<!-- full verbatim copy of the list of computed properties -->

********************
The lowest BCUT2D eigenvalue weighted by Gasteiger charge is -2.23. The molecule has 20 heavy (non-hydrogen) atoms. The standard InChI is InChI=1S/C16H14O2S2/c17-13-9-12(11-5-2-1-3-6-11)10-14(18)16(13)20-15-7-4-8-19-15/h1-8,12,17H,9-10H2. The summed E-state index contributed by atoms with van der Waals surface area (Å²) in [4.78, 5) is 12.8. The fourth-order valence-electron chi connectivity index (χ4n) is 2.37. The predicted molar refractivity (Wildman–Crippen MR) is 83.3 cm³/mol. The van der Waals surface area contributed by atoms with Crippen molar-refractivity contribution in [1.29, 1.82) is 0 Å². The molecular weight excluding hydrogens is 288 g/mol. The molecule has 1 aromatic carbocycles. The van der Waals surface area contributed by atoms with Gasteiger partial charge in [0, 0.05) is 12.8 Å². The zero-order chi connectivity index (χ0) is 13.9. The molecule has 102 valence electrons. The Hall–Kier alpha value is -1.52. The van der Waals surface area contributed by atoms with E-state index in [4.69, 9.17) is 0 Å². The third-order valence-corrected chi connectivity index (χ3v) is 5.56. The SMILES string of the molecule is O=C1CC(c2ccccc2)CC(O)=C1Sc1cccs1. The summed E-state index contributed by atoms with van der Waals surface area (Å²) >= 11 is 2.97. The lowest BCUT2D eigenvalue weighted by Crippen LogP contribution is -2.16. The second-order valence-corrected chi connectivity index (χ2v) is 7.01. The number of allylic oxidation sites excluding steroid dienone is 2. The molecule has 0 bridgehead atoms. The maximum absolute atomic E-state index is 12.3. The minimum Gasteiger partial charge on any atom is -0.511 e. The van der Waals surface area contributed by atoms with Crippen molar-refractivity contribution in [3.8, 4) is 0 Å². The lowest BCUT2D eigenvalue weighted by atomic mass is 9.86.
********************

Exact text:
The lowest BCUT2D eigenvalue weighted by Gasteiger charge is -2.23. The molecule has 20 heavy (non-hydrogen) atoms. The standard InChI is InChI=1S/C16H14O2S2/c17-13-9-12(11-5-2-1-3-6-11)10-14(18)16(13)20-15-7-4-8-19-15/h1-8,12,17H,9-10H2. The summed E-state index contributed by atoms with van der Waals surface area (Å²) in [4.78, 5) is 12.8. The fourth-order valence-electron chi connectivity index (χ4n) is 2.37. The predicted molar refractivity (Wildman–Crippen MR) is 83.3 cm³/mol. The van der Waals surface area contributed by atoms with Crippen molar-refractivity contribution in [1.29, 1.82) is 0 Å². The molecular weight excluding hydrogens is 288 g/mol. The molecule has 1 aromatic carbocycles. The van der Waals surface area contributed by atoms with Gasteiger partial charge in [0, 0.05) is 12.8 Å². The zero-order chi connectivity index (χ0) is 13.9. The molecule has 102 valence electrons. The Hall–Kier alpha value is -1.52. The van der Waals surface area contributed by atoms with E-state index in [4.69, 9.17) is 0 Å². The third-order valence-corrected chi connectivity index (χ3v) is 5.56. The SMILES string of the molecule is O=C1CC(c2ccccc2)CC(O)=C1Sc1cccs1. The summed E-state index contributed by atoms with van der Waals surface area (Å²) >= 11 is 2.97. The lowest BCUT2D eigenvalue weighted by Crippen LogP contribution is -2.16. The second-order valence-corrected chi connectivity index (χ2v) is 7.01. The number of allylic oxidation sites excluding steroid dienone is 2. The molecule has 0 bridgehead atoms. The maximum absolute atomic E-state index is 12.3. The minimum Gasteiger partial charge on any atom is -0.511 e. The van der Waals surface area contributed by atoms with Crippen molar-refractivity contribution in [3.8, 4) is 0 Å². The lowest BCUT2D eigenvalue weighted by atomic mass is 9.86.